Five Cincinnati City Council Members Could Face Misdemeanor Charges Over Texting Controversy

Hamilton County Prosecutor Joe Deters has named a special prosecutor to convene a grand jury on the charges.

click to enlarge Cincinnati City Hall - Nick Swartsell
Nick Swartsell
Cincinnati City Hall

Five members of Cincinnati City Council caught up in controversy around their text messages could face misdemeanor charges after a recommendation from Ohio Auditor Keith Faber. 

Faber, a Republican, suggested the charges for Tamaya Dennard, Greg Landsman, Chris Seelbach, P.G. Sittenfeld and Wendell Young, all Democrats, to the Hamilton County Prosecutor's Office after looking into a months-long controversy stemming from the departure of Cincinnati City Manager Harry Black in 2018. 

A lawsuit against the city turned up 10 months worth of texts among and between the five members of council. The texts in which all five council members were communicating at the same time about city business — including the controversy around Black's ouster — broke Ohio open meetings laws. 

Hamilton County Prosecutor Joe Deters today held a news conference to announce that he has named former federal prosecutor Patrick Hanley to investigate the case. Deters is running for reelection next year.

Deters considered charging the five earlier this year, but did not do so at that time and passed the decision on to Hamilton County Judge Robert Ruehlman, who ordered the city to pay $90,000 in legal costs and $11,000 in fines to conservative activists who sued the city to receive the texts under open records laws.

There are some political implications to the controversy. Vice Mayor Christopher Smitherman, a conservative-leaning independent, has announced he is running for mayor in 2021 and has been vocally critical of the five Democrats. He has long enjoyed the support of the conservative activists who brought the lawsuit against the city. Sittenfeld is seen as his most likely and viable challenger in that race.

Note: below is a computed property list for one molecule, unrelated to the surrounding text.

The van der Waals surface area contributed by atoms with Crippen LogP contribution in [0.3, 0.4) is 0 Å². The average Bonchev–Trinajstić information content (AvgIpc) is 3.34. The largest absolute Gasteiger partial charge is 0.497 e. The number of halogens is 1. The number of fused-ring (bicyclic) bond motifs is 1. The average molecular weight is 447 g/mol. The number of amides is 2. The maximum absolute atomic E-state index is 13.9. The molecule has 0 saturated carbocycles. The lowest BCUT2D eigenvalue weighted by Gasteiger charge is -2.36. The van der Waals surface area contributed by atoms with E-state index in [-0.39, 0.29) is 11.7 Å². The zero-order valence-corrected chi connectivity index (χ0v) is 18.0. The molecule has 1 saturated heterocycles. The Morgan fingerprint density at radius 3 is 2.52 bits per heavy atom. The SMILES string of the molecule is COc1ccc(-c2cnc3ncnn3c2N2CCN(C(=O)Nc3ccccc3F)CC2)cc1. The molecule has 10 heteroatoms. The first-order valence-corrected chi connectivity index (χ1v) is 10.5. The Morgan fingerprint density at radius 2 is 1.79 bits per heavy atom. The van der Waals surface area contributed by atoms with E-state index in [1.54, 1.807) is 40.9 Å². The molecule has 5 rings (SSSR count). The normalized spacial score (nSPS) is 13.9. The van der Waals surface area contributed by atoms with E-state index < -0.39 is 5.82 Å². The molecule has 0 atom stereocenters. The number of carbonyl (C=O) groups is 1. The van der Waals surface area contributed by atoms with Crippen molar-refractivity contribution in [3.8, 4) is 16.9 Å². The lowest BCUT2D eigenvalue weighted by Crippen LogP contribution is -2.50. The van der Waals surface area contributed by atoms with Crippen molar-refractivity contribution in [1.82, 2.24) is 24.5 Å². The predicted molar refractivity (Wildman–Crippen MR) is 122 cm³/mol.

The text message uproar broke out after five members of council issued a statement last spring about embattled Cincinnati City Manager Harry Black, whom Mayor John Cranley wanted removed from his position because Black had fired a high-ranking Cincinnati Police official. Council was reluctant to fire Black, however, triggering a weeks-long, three-way standoff that resulted in a $644,000 settlement paid to Black when he resigned.

Attorney Mark Miller, a member of the Coalition Opposing Additional Spending and Taxes, said he brought the lawsuit over the text messages because the five had been texting among themselves about city business.

"They purposely and intentionally violated the open meetings act with what they did on their own, out of public view," Miller said after the hearing in which the city settled his lawsuit. "They need to conduct the public's business in public. It took a judge and a lot of legal horsepower to bring them around to what they should have been doing all along."

Democrats, however, see politics at play. 

"Local elected Republican officials put this issue to bed nearly a year ago, and now the Republican state auditor – who is Trump's re-election campaign co-chair and was a central player in the statewide ECOT charter school corruption scandal – is trying to make a name for himself in Cincinnati," The Hamilton County Democratic Party said in a statement. "Hamilton County residents care about good paying jobs and infrastructure improvements, not hyper-partisan shenanigans. It's time to move on."

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